Today’s guest post is from Dr. Alexander Kühn, Head of Bioinformatics at Alacris Theranostics, a Berlin-based spin-off company of the Max Planck Institute for Molecular Genetics, which uses next generation sequencing and other genomics data through its predictive modeling system ModCell™ for drug development and personalized medicine in oncology.
Cancer is a complex disease; differences in the genetic make-up of individuals as well as their tumors make every cancer patient unique. Yet, the majority of current medical practice fails to recognize this individuality and treats many patients identically, leading to wide variations in response to therapy. Typically, only 25% of patients benefit from the (often expensive) treatment they are given, with many suffering serious side effects. Even if some progress is visible, cancer drug therapy still seems to be largely based on a trial and error principle.
Computer models have enormous potential to overcome this mismatch for patients as well as for healthcare costs. We at Alacris use computer models based on millions of data points to carry out virtual clinical trials and virtual patient modeling. In order to better match patients to therapies and therapies to patients, Alacris developed the ModCell™ system.
ModCell™ generates a ‘Virtual Patient’ model for individualized prediction of therapy outcome. First, an individual patient and his or her tumor is analysed on the molecular level. This patient-specific genetic information is subsequently integrated into a cancer model. Thus, the ModCell™ system combines all available molecular information about a patient’s disease with the sum of the molecular and mechanistic knowledge about cancer as a whole within a patient-specific tumor model. Using this model, we can simulate the effects of hundreds of different drugs or drug combinations on the patient tumor right on a computer.
We used the ModCell™ system to simulate the effects of about 100 molecular targeted anti-cancer as well as non anti-cancer drugs/compounds on more than 700 different cancer cell lines, originating from 24 diverse tissue types. Molecular data of cancer cell lines were provided by the Cancer Cell Line Encyclopedia (CCLE). For each different cell line available, virtual models comprised of more than 6,000 parameters were generated. The models were employed to predict cell-line specific responses to a range of drugs by simulating a concentration of varying amounts for each compound (detailed description of the simulation approach can be found here). In total, we generated more than 5 million different models, each of which was expected to need up to one minute to be solved numerically and to produce about 500 kB of simulation data. This results in a simulation time of more than 3,000 days, if run on a single core, and more than 2 TB of data. Google Cloud Platform enabled us to handle this enormous simulation workload:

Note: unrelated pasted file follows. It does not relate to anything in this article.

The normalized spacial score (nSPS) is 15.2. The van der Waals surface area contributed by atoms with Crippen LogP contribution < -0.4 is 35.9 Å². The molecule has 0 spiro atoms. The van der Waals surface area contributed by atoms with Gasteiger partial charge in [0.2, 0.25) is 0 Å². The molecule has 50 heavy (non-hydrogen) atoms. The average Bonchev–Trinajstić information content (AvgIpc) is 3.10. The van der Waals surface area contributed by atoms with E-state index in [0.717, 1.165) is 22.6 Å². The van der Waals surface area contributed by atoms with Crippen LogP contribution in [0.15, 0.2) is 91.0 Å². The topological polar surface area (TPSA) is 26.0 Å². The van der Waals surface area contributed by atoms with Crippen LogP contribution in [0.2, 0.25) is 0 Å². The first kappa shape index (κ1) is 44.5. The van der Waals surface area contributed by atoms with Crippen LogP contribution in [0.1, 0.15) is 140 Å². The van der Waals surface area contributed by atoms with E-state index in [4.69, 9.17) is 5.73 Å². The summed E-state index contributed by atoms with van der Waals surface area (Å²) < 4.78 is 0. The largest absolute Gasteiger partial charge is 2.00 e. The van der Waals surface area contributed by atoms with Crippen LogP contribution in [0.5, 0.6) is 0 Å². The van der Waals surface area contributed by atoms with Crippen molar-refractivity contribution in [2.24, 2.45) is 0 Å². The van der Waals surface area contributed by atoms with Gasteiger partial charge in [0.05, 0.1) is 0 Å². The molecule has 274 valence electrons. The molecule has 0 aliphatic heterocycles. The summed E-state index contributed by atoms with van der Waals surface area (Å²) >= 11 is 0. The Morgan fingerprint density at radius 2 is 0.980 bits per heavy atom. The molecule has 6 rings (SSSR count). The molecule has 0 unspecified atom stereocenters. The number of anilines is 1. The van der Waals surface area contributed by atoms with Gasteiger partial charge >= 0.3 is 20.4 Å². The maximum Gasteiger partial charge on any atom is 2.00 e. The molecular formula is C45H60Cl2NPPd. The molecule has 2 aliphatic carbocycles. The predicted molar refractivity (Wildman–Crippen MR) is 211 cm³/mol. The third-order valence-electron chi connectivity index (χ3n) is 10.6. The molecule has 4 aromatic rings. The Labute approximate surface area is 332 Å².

Here’s a breakdown of the steps we took to set up our workload on Google Compute Engine:
- Set up a single n1-highmen-8 instance as an SSH gateway
- Connected and exported a persistent 1 TB disk with Network File System version 4 (NFSv4)
- Created 125 VM instances, with a total of 1,000 cores, and connected these to the exported disk
- Used open source project TaskManager to control and schedule the generated cluster
- TaskManager enabled us to execute the job on a single core by distributing each of the 5 million simulation jobs over the whole cluster
- TaskManager enabled us to operate at full capacity and in parallel over several days. Results of each simulation were stored on the shared storage disk.
Simulation results are now being used to calculate the inhibition of cell growth, which will be compared to pharmacological profiles available from Cancer Cell Line Encyclopedia (CCLE). Potentially, these results will facilitate identification of cancer-related signal transduction pathways that are not yet covered in the model, and also further our understanding of the functional consequences of mutations at both the molecular pathway and cellular level. Moreover, we will gain insight into drug action at the molecular level and analyze cross-talk and potential redundancies between pathways. Using this information, the ModCell™ system can be expanded and modified, integrating the identified cancer-related signaling pathways and mutations, and additional drug information, such as drug uptake dynamics and drug metabolism.
Use of Google Cloud Platform has made it possible for us to rapidly refine and improve our modeling system, which has become about 10x faster than using the Alacris’ computer cluster (which contains only 100 cores). These improvements will help (a) to optimize personalized cancer therapy by removing some of the risks associated with classical empirically administered treatments and (b) to optimize the predictive power of virtual clinical trials to test drugs before they go into clinical trials. The goal is for this to lead to higher drug approval rates, saving time and a large fraction of the costs associated with clinical trials.
-Posted by Dr. Alexander Kühn, Head of Bioinformatics at Alacris Theranostics
Feed Source: Google Cloud Platform Blog
Article Source: Alacris helps better match cancer patients with drug therapies using Google Cloud Platform